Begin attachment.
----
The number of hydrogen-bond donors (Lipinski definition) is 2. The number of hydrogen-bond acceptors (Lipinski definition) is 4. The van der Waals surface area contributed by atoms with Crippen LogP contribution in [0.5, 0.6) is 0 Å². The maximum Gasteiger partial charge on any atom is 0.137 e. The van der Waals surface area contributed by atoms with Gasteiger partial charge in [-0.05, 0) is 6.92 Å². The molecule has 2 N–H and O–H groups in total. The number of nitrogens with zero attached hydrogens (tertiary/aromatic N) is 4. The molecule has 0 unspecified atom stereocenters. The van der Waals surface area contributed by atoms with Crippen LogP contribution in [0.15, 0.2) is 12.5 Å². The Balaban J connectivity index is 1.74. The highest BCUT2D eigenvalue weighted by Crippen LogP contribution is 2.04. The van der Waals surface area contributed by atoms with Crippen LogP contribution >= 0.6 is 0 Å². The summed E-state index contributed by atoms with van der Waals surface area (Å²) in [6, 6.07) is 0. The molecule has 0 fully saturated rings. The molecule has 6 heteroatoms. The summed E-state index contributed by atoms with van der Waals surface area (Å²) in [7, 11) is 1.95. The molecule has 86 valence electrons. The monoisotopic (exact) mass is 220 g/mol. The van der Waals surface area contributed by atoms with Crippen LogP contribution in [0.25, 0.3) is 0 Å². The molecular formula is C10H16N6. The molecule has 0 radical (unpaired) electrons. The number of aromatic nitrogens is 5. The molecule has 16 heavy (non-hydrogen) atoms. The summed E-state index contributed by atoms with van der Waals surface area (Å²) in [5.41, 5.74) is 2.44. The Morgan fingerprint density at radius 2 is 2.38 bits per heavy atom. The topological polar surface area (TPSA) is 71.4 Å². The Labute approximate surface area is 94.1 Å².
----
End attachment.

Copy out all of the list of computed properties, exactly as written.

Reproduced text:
The number of hydrogen-bond donors (Lipinski definition) is 2. The number of hydrogen-bond acceptors (Lipinski definition) is 4. The van der Waals surface area contributed by atoms with Crippen LogP contribution in [0.5, 0.6) is 0 Å². The maximum Gasteiger partial charge on any atom is 0.137 e. The van der Waals surface area contributed by atoms with Gasteiger partial charge in [-0.05, 0) is 6.92 Å². The molecule has 2 N–H and O–H groups in total. The number of nitrogens with zero attached hydrogens (tertiary/aromatic N) is 4. The molecule has 0 unspecified atom stereocenters. The van der Waals surface area contributed by atoms with Crippen LogP contribution in [0.15, 0.2) is 12.5 Å². The Balaban J connectivity index is 1.74. The highest BCUT2D eigenvalue weighted by Crippen LogP contribution is 2.04. The van der Waals surface area contributed by atoms with Crippen LogP contribution >= 0.6 is 0 Å². The summed E-state index contributed by atoms with van der Waals surface area (Å²) in [6, 6.07) is 0. The molecule has 0 fully saturated rings. The molecule has 6 heteroatoms. The summed E-state index contributed by atoms with van der Waals surface area (Å²) in [7, 11) is 1.95. The molecule has 86 valence electrons. The monoisotopic (exact) mass is 220 g/mol. The van der Waals surface area contributed by atoms with Crippen LogP contribution in [0.25, 0.3) is 0 Å². The molecular formula is C10H16N6. The molecule has 0 radical (unpaired) electrons. The number of aromatic nitrogens is 5. The molecule has 16 heavy (non-hydrogen) atoms. The summed E-state index contributed by atoms with van der Waals surface area (Å²) in [5.41, 5.74) is 2.44. The Morgan fingerprint density at radius 2 is 2.38 bits per heavy atom. The topological polar surface area (TPSA) is 71.4 Å². The Labute approximate surface area is 94.1 Å².